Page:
I’ve written about the woes of the first trimester, the sudden return of énergie during the second trimester, the craziness of the third trimester, the perks of pregnancy, and whether or not travelling while pregnant is a good idée; however, I have yet to write about what to expect after declaring your pregnancy in France. So, here goes…
As mentioned here and here, once you discover you’re pregnant, you must declare this pregnancy at La CAF (a government agency responsible for familial allocations) before the 14th week (if you decide to follow through with the pregnancy). But, don’t fret if you don’t make it to La CAF before the 14th week. If you end up in the 2nd or 3rd trimesters, you can still declare the pregnancy. Honnêtement, the raison the gouvernement prefers you declare early: the paperwork takes FOREVER! With La CAF, the family has the right to 923.08€* the month after the first birth. After that, the family receives 184.62€* a month until the child turns 3. It’s 4 months after the birth and we still haven’t received our allocations yet. There are a ton of required documents but La CAF is known for not telling you about them all at once, so, you end up having to make several trips just to hand in documents.
Making the decision to continue the pregnancy is only the beginning! After that, there’s finding an hôpital, a mid-wife, a place to take pregnancy préparation courses…the liste continues. This can be quite overwhelming for an expat who has very few French ties in this catégorie.
Once you find the hôpital where you want to give birth, you schedule an appointment to register there. I chose to give birth at L’étoile.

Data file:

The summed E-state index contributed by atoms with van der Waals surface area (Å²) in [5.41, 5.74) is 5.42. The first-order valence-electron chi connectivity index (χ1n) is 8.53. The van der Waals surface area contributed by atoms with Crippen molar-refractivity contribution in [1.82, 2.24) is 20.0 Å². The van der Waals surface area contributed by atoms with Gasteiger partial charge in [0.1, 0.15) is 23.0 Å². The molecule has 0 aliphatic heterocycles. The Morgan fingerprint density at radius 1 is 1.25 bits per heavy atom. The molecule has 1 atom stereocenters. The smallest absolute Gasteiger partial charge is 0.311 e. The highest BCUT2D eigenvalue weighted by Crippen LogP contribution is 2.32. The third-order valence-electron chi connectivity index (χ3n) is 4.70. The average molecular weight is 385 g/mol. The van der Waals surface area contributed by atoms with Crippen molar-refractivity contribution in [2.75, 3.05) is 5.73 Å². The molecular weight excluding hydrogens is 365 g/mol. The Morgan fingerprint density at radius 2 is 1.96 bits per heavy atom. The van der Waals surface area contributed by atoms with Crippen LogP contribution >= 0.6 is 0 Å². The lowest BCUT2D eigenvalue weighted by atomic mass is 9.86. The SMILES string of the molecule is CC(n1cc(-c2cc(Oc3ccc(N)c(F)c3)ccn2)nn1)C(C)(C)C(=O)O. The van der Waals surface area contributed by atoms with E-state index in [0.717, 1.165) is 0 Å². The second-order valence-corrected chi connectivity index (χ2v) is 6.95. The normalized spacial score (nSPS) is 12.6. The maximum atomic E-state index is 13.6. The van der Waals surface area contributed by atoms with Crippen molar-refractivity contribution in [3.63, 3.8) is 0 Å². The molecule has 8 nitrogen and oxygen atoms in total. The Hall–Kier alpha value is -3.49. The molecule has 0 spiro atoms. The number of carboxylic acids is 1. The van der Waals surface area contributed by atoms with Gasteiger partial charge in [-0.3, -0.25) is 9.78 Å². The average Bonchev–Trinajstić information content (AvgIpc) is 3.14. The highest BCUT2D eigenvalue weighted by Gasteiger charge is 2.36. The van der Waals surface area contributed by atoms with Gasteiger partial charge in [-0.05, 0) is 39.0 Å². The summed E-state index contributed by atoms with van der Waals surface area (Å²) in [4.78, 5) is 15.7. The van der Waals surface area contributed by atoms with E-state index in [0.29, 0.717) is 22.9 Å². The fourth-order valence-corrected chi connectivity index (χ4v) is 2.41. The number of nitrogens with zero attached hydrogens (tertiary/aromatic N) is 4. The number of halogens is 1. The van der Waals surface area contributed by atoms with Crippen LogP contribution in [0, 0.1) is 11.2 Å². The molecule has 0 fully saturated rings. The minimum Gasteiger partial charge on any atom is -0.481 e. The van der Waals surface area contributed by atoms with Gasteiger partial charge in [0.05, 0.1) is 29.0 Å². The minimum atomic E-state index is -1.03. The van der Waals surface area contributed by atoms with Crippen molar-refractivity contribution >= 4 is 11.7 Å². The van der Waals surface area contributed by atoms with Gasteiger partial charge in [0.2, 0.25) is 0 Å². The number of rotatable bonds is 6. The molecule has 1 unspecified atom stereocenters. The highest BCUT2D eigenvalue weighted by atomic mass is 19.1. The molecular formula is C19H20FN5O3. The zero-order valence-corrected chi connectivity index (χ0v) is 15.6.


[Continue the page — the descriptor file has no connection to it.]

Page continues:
At the registration appointment, mon chéri and I received a folder full of important documents to fill out.
We also received a booklet full of information: Everything from the birthing experience through to taking care of a toddler can be learned from this book.
The hôpital takes very good care of you. As an expat with very few Français connections to give advice in this département, I was lost in a sea of paperwork and questions. The hôpital was my saveur! They gave me a liste of mid-wives who give prénatal preparation courses, which certainly took a load off my shoulders. They also provided me with a gynécologue, a liste of required things to bring to the hôpital once in labor…
…and an explanation of what to expect during my stay. Though, no matter how “prepared” you think you are for the birth, you’re never prepared enough and that’s ok. ♦
*These numbers depict the maximum amount that a family can receive from la CAF. Of course, how much you actually get depends on your impôts (taxes).
This is part of a series on my pregnancy in France. You can follow my pregnancy and gain helpful insight on what pregnancy is like in France by reading these blogs:
- Bienvenue…it’s a girl!
- The First Trimester: Où sont les toilettes ?
- The Second Trimester: Attaque de Sinusite !
- The Third Trimester: Pas assez d’énergie !
- Pointing out the Perks of Pregnancy
- Traveling While Pregnant: Une Bonne Idée?
- Declaring La Grossesse (pregnancy) en France